These two rules would tend to militate against program hopping and early outs to the NFL. Only eligible graduates would be able to leave the program without penalty.

Incentivizing Good Shopping Habits

Now for some ideas about how the NCAA could promote the spread of high value talent across the existing structures.

Build a rational NCAA approved rating service and process that grades a player and assigns an NCAA approved grade to that player’s potential. Once that is done, then assign grade totals to each program based on a fixed formula that includes program success, coaching tenure, and existing program class availability.

Example: Alabama, LSU, and Clemson would have a total of 1000 points for recruiting at the end of the 2019 season. Purdue, Mississippi State, and Vanderbilt might carry 2500 points. This would be based on the fact that within the last 5 seasons for the same program there were so many draftees, championships, wins and losses (whatever the formula is). With the grading system for the players put into place, a 4-star player might be graded at 450 points. If the player is offered a scholarship by LSU, that gives them a balance of 550 points for other players.

A rational point system would self-limit the programs by making them balance grabbing superstar players with normal work-a-day players at 3- and 2- star ratings.

Using the 5-Year Scholarship Requirement

Another approach would be a strict limit on the number of 4- and 5-star scholarships in that list of scholarships, and the player would be obligated to complete their undergraduate eligibility.

It’s really important to make the process open, honest, and fair between all of the programs in the leagues. If you haven’t found it alarming that you see players shrinking their offers down to 10 from a supposed higher number, then you are happy with the current situation and winning at any cost is how you see your program operating. Most collegiate bound athletes are lucky to get one or two offers. There is nothing “healthy” about programs shot-gunning offers. Offers made in conditional faith are accepted on condition and consequently are meaningless.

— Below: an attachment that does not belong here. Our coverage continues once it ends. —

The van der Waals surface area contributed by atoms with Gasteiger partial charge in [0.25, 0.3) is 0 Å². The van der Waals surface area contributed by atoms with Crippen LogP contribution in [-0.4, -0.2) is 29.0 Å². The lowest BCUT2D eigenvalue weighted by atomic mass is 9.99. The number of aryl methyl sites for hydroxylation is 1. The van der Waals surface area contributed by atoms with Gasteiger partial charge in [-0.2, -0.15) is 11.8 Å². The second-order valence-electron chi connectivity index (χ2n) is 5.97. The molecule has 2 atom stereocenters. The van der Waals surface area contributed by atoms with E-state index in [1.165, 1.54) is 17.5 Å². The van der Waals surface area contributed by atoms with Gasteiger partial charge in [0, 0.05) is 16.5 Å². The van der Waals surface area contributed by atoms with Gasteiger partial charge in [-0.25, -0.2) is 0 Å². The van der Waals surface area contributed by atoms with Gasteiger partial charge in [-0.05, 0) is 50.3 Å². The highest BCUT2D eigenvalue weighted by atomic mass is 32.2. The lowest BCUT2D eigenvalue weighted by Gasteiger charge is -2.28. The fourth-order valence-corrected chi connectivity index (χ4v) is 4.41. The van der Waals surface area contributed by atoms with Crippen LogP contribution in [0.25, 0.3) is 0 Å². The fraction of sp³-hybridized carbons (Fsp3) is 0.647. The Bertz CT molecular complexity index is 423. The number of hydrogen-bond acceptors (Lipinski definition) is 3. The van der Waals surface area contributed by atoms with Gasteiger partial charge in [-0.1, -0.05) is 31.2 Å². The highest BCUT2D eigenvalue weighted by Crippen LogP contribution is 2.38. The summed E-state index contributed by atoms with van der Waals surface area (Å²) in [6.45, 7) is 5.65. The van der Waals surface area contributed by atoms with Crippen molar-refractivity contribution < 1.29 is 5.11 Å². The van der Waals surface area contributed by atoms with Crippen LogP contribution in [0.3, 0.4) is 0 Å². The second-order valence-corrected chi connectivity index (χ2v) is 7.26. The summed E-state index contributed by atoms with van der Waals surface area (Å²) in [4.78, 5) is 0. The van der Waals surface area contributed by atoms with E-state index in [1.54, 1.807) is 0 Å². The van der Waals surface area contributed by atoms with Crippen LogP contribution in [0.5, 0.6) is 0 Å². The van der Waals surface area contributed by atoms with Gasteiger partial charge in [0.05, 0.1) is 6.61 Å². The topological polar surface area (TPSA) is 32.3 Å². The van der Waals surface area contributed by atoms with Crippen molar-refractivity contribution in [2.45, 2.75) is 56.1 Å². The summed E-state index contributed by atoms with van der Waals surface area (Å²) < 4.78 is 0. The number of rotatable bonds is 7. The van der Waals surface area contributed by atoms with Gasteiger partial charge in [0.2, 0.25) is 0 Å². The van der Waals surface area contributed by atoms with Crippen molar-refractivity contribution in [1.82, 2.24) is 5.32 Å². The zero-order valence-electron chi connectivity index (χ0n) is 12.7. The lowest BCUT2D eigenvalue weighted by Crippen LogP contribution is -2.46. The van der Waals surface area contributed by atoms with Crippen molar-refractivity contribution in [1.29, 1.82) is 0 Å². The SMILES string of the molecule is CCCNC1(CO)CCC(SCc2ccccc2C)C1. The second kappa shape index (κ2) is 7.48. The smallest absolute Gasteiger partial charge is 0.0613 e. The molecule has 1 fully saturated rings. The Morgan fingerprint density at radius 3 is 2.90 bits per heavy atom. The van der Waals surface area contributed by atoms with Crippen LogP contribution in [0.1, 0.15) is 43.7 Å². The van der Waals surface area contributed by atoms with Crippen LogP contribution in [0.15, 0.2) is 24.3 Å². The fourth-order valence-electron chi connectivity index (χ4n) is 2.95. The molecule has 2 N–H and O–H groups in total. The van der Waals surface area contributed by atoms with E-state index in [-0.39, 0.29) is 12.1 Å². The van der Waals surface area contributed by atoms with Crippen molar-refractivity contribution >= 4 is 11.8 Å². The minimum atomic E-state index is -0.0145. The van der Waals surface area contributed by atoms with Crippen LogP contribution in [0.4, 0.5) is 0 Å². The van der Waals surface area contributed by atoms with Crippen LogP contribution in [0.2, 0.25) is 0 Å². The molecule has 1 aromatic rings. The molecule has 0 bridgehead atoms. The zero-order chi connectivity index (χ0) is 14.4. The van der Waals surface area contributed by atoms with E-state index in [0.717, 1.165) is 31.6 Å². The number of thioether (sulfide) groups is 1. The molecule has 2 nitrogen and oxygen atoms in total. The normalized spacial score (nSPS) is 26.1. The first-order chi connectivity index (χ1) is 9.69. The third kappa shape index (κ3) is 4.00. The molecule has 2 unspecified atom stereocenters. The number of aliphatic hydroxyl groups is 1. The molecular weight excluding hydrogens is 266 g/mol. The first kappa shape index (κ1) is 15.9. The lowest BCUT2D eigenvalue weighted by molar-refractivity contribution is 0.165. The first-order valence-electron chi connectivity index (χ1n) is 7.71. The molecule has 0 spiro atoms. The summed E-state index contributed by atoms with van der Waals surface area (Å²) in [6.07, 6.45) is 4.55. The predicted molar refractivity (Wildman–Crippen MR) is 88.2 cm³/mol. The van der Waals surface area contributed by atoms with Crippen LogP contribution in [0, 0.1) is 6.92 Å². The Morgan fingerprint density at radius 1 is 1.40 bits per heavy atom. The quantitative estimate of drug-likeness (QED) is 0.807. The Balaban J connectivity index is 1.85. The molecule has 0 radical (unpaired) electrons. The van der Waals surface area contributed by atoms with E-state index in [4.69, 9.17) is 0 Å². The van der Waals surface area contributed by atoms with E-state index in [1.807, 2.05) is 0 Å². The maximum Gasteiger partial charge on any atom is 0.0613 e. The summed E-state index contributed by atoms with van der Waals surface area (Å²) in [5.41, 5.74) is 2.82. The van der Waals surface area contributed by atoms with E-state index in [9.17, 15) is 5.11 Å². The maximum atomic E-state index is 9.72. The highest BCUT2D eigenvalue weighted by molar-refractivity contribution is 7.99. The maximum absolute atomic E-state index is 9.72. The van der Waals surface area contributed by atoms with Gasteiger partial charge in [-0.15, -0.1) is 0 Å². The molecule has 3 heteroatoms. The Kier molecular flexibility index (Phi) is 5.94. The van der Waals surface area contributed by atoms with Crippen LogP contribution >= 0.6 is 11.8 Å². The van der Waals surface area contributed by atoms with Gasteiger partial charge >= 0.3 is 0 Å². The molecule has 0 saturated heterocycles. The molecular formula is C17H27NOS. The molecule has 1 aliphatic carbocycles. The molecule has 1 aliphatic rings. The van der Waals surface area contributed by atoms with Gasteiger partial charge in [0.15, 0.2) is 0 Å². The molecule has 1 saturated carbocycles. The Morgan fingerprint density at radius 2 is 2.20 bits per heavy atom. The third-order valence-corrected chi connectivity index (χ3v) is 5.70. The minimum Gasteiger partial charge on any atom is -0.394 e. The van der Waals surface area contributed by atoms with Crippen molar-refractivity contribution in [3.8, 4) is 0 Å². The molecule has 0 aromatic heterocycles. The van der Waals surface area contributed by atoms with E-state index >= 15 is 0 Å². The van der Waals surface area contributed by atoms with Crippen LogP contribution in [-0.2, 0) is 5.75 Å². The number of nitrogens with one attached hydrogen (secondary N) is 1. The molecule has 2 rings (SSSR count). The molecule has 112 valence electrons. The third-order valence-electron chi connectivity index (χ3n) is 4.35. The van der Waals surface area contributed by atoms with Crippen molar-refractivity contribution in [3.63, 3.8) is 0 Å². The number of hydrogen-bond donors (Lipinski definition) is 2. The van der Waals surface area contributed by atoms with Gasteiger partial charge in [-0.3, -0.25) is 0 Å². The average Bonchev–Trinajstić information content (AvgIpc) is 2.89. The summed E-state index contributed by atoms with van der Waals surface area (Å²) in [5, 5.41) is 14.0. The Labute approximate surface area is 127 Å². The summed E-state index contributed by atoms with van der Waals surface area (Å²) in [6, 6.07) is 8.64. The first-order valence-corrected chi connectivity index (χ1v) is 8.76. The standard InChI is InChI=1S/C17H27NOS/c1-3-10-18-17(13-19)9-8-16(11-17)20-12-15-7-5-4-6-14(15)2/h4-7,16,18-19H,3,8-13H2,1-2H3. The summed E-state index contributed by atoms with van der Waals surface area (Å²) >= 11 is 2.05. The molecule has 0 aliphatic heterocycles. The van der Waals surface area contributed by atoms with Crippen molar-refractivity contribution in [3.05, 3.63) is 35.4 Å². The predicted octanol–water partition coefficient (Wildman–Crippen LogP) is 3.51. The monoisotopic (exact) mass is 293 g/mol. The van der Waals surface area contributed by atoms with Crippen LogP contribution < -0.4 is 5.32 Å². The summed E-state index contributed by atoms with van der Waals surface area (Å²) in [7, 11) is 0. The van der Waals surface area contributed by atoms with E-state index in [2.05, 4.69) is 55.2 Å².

If you have ideas, comment below. The poll is a simple one this time.


Simple Question: Does FBS Need Some sort of Collegiate Draft?

This poll is closed

  • 8%
    Emphatic YES.
    (3 votes)
  • 11%
    Maybe? Even if it could be authorized would it actually work?
    (4 votes)
  • 63%
    Absolutely No... Not an idea worth considering. There is no practical way to implement one.
    (23 votes)
  • 16%
    I’d like something, but really there isn’t the functional movement to design one that was fair to everyone. Too Much Money involved.
    (6 votes)
36 votes total Vote Now

Introducing the Next Article

Neither the players nor the programs ultimately benefit from the current process. Yes, there are short term functional (and monetary) benefits; but the program is supposed to exist for the benefit of the player’s educational opportunity, not the enrichment of the program or the player. That incongruity leads us to the sore spot in the recruiting game; namely “The Recruiting Game”.